Exercising Brain Health
Alzheimer’s disease and Parkinson’s disease share
many things in common. Both conditions develop slowly over a
number of years. Both tend to strike late in life. And both
are currently incurable.
disease is caused by the gradual death of specific brain
cells that produce the chemical dopamine.
Patients with Parkinson’s are often prescribed medications
that increase the amount or effectiveness of dopamine in the
brain, and these medications can relieve the motor symptoms
associated with the disease.
But, as our science feature about Parkinson’s
disease explains, there’s a tradeoff: these drugs
may cause serious cognitive side effects, including -- in
some people -- devastating behavioral addictions such as gambling
or overeating. Understanding why these side effects occur
in some patients but not others is a major question that must
be answered, so that new treatments can be developed that
avoid these side effects.
In the case of Alzheimer’s
disease, the immediate cause of the disorder is less well
understood. As a result, it has been hard to develop effective
treatments. Right now, the medications commonly used to treat
Alzheimer’s disease can temporarily mask the symptoms,
but don’t address -- or reverse -- the underlying causes
But there is some good news. As our story "Pumping Neurons"
explains, there is mounting evidence that we can all make
some lifestyle choices that greatly reduce our risk of developing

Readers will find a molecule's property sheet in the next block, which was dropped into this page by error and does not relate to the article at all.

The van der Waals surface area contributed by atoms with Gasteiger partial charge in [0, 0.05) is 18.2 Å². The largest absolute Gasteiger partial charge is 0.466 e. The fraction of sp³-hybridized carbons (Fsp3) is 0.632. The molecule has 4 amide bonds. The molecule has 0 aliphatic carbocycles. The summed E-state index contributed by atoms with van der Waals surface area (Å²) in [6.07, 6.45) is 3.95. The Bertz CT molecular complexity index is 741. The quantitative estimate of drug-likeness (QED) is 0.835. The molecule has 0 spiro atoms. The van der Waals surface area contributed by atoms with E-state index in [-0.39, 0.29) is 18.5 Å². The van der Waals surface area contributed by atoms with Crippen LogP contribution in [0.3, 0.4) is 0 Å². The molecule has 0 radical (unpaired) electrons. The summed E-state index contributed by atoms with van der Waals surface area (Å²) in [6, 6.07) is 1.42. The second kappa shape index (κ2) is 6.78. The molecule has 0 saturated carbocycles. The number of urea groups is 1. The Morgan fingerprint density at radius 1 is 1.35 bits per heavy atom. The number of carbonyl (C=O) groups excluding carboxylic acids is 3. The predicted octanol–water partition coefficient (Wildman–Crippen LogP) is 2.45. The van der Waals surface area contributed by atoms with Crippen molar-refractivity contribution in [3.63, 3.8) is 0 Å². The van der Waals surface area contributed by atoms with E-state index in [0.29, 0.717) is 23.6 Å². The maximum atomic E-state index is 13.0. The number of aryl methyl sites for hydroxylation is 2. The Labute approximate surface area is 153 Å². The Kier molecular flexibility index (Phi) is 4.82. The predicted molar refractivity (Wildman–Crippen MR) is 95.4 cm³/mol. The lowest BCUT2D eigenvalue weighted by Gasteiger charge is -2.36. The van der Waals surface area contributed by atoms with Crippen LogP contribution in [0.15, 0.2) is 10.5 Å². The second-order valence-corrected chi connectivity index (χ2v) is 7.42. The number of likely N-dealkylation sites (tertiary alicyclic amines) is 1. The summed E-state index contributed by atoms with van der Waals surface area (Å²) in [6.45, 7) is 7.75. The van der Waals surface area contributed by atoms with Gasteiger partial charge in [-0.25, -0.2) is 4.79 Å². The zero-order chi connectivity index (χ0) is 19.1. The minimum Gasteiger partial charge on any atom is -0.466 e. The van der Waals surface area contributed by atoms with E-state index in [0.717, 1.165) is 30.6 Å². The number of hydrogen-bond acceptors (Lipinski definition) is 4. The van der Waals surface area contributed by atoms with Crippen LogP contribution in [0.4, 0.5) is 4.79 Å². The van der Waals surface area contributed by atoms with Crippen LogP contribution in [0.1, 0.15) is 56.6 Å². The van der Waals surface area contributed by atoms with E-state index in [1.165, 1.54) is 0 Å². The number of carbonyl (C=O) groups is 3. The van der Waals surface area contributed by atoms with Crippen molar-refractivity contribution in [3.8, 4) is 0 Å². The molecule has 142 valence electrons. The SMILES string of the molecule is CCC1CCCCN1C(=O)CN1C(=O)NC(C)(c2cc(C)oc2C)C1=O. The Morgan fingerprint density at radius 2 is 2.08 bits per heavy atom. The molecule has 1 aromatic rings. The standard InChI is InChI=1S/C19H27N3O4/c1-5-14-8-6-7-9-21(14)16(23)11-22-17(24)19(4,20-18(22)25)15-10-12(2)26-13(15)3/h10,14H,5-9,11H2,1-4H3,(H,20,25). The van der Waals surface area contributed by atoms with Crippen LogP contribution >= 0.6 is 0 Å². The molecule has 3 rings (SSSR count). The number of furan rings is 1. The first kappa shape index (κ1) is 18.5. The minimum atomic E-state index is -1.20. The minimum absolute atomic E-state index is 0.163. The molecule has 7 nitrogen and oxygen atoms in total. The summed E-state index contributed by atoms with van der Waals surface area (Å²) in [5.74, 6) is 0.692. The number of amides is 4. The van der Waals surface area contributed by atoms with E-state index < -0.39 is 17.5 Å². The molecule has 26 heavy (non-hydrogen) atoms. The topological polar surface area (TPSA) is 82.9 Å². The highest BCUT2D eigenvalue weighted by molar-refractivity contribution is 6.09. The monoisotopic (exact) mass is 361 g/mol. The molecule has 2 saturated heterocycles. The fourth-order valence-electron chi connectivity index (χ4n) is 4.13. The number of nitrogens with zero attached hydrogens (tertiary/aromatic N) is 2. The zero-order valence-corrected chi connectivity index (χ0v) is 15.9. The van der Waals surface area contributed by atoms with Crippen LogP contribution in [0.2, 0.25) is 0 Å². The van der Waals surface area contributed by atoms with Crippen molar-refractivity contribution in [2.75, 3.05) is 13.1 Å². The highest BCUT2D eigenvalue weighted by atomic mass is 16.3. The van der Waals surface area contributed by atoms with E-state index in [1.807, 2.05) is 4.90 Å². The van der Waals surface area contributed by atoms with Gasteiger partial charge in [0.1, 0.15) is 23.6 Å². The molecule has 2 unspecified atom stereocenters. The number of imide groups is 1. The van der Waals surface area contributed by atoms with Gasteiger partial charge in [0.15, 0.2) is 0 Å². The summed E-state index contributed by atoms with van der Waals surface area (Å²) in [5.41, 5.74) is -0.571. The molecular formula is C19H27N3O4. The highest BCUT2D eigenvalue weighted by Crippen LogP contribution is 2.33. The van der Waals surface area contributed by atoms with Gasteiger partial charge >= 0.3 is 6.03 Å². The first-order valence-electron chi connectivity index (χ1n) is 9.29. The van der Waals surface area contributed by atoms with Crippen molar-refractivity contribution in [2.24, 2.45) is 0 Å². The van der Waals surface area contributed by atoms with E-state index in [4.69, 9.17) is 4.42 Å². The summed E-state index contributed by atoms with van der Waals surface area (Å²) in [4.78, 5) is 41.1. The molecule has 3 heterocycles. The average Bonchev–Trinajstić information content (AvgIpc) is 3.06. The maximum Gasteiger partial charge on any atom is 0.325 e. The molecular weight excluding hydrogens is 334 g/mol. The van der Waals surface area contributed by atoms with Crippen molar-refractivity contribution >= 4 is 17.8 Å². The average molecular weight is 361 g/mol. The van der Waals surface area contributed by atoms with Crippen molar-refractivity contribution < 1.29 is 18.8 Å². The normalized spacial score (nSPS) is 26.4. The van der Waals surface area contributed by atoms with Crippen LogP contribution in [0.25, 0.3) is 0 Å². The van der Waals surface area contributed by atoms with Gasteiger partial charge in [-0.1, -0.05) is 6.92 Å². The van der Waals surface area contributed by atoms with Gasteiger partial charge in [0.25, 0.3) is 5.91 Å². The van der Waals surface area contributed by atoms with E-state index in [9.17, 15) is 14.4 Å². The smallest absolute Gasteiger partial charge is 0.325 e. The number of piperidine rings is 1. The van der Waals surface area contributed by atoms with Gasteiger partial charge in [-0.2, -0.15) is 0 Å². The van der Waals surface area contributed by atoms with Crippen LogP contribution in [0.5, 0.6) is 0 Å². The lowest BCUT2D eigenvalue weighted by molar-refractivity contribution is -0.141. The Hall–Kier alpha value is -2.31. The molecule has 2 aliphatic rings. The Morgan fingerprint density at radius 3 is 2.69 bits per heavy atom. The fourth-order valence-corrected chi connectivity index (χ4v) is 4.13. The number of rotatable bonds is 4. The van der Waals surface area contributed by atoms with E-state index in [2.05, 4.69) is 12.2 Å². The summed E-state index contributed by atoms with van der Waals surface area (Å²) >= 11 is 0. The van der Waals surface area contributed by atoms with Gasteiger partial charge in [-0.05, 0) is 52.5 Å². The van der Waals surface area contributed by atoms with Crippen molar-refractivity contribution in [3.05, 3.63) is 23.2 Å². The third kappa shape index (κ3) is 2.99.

Alzheimer’s. One important area is aerobic exercise:
In addition to promoting heart health and other benefits,
it now appears that people who exercise regularly have reduced
risk of developing Alzheimer’s. Even a relatively modest
amount of exercise a few times a week can have a big impact.
Other data are emerging to show that a healthy diet -- particularly
one low in LDL or “bad” cholesterol and high in
fruits, vegetables, and fatty fish -- can help too. And as
we explained in a previous issue (“Use
it or lose it”), cognitive activity -- anything
that challenges you to think and to learn -- may be a third
factor to help keep the brain strong and healthy.
We all hope that, someday soon, a cure for Alzheimer’s
will be found. In the meantime, the best offense may be a
good defense: Healthy choices for diet, exercise, and cognitive
activity may help many of us increase our odds of facing a
future free of Alzheimer’s.
Catherine E. Myers, Ph.D.
Senior Editor, Memory
Loss & the Brain